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:: Becoming Jane

It seems biographies on female literary figures have been the de jour of the moment, right now we’ve got Becoming Jane - the tale of Jane Austen, and we’ve just recently had Miss Potter - a magical biography of Beatrice Potter, and we’re just waiting for the next creative film about Enid Blyton or maybe the Bronte sisters.

Becoming Jane is much like the recent adaptation of Kiera Knightly’s corset panting Victorian era antics in Pride and Prejudice last year for two reasons. 1) Genre. 2) Both are ‘sexed’ up by the original Victorian standards.

Why do Hollywood producers feel it necessary to reassure audiences that female authors who were not married still had a healthy appreciation of romance themselves? Why is it imperative that Jane Austen, a notoriously independent female who famously declined marriage in favour of independence, be portrayed as once being in love? Without highlighting the personal affairs of Jane Austen, is the director Julian Jarrod, scared of an independent and intelligent female character who had no need for romance, only her books and writings?

In any case, the Becoming Jane story unfolds as much like Austen’s most notable work, Pride and Prejudice. With the exception of a slightly bent ending, becoming Jane follows much the format as Pride and Prejudice. Remember Mr Darcy - that initially arrogant and aloof gentleman, well he has surfaced in the form of Irish London based lawyer, Thomas Lefroy (James McAvoy)

Austen herself (Anne Hathaway) is portrayed as much like Pride and Prejudice’s much loved intelligent heroine character, Elizabeth, and the tension between between the arrogant lawyer and the challenging headstrong Hathaway can only be imagined what it might later blossom into. ( Those familiar with Pride and Prejudice have a huge clue here.)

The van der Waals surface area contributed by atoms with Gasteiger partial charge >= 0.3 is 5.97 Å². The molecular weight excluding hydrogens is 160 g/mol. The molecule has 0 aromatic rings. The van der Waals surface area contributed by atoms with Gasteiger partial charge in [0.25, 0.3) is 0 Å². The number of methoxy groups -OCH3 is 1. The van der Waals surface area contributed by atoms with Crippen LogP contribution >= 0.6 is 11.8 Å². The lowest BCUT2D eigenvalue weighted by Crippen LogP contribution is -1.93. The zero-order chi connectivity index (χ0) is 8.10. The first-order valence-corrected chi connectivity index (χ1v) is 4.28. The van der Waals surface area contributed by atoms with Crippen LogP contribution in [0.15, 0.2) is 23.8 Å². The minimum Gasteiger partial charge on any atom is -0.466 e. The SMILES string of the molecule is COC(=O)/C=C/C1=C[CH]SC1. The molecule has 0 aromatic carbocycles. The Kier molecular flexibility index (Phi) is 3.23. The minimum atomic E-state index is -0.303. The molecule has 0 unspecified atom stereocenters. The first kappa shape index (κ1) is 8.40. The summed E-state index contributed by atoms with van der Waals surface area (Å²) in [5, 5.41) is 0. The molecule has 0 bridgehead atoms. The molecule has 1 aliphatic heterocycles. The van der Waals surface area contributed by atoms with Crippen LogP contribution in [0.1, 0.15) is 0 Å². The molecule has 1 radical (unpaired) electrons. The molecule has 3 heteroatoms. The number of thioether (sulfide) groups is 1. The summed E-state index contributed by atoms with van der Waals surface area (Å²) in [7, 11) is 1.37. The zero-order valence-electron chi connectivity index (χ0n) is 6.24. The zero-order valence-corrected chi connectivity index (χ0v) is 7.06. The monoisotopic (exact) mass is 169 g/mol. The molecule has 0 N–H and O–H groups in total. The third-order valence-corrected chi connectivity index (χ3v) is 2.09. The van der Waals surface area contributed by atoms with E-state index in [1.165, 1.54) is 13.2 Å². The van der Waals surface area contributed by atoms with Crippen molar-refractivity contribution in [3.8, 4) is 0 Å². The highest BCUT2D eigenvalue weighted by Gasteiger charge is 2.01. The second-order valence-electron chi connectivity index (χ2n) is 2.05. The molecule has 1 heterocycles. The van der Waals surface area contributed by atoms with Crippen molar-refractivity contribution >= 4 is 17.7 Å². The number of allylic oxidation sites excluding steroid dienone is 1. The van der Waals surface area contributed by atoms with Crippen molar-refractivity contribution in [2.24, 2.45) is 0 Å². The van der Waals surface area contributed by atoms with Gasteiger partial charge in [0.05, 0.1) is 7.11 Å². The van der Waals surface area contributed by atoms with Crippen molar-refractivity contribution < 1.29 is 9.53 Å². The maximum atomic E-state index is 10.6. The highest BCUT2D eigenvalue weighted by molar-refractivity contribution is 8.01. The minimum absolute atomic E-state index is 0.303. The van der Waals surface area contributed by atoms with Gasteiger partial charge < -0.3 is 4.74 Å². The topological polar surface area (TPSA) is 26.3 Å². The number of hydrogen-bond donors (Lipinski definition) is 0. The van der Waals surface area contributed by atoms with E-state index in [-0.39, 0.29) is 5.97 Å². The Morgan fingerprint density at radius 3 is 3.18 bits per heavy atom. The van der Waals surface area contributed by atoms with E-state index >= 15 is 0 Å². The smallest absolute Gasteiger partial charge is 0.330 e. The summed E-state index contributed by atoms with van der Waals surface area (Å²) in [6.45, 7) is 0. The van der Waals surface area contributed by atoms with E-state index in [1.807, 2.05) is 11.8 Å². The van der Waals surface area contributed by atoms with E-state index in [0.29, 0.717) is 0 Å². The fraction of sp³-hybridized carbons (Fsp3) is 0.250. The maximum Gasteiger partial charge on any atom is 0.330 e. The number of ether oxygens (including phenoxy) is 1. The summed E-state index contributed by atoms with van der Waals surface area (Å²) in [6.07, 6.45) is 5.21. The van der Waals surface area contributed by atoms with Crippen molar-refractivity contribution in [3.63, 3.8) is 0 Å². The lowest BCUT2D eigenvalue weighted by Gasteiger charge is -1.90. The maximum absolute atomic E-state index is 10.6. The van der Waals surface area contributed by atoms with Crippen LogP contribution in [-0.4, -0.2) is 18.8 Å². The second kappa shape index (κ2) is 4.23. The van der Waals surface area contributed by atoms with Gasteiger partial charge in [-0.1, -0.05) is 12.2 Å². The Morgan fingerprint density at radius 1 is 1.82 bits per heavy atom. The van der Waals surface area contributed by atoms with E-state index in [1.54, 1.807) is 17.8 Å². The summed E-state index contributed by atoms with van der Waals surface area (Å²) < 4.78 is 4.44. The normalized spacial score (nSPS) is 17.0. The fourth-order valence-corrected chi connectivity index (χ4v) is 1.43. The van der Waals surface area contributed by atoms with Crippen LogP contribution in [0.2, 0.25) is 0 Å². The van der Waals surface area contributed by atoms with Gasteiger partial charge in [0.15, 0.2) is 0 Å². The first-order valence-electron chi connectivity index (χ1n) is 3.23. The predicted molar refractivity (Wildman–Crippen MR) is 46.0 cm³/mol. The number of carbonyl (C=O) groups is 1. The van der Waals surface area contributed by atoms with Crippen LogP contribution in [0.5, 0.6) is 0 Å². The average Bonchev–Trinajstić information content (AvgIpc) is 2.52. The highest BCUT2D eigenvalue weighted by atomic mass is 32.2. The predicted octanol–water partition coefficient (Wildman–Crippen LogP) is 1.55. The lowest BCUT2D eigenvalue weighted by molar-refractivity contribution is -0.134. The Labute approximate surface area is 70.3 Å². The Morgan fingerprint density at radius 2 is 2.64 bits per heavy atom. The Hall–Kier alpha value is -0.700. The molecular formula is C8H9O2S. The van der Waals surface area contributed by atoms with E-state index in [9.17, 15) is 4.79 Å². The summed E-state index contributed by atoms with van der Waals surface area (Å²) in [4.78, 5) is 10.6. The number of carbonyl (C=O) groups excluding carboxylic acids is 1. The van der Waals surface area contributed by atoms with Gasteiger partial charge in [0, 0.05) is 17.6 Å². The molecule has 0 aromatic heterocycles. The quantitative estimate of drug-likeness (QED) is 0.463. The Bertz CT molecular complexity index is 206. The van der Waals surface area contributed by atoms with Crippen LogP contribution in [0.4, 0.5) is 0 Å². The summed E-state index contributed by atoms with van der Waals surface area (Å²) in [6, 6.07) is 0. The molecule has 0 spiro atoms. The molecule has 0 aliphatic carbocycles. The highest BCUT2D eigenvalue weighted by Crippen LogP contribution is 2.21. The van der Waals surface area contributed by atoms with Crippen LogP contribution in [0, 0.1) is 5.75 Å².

What is most cringe worthy about the film is that other Pride and Prejudice characters are revived in new, though weaker characters. There is the wonderfully pious Mr Collins in the diluted form of Mr Wisely (Laurence Fox). He almost looks the pathetic part that audiences love, the nerdy comb over, the clumsy dancing, but he lacks the dedicated monotonous soliloquies to his patron lady that Mr Collins’ characters amuses for. Similarly, there is a Lady Catherine look alike, the appropriately cast Maggie Smith, but she lacks most of the biting and condescending venom that the Pride and Prejudice Lady Catherine was famous for.

Other characters have obvious connotations with Pride and Prejudice, for examples Jane’s parents are much like the Bennets, and Jane’s sister, Cassandra (Anna Maxwell Martin) is much like the starry eyed but respectable sister in Pride and Prejudice.

A positive of this movie include, like Miss Potter’s sweeping panoramas, a lovely English countryside atmosphere. Hathaway lacks, at times, to convince her audience that her doe eyed self is a young Jane Austen. She is too pretty, and, perhaps too boring to play the witty Jane Austen. The film is very anti climatical and just when you think there may be some confrontation, there is usually a sweeping of events under the rug.

All in all, Becoming Jane would interest those who can’t get enough of anything to do with Jane Austen or love the Victorian era genre movies, but of course, they will be disappointed if they expected more than an American softening of Austen’s character, and a film that annoyingly mimics the format of Pride and Prejudice. This movie does not compare to the BBC version of Pride and prejudice with Colin Firth, all six hours worth.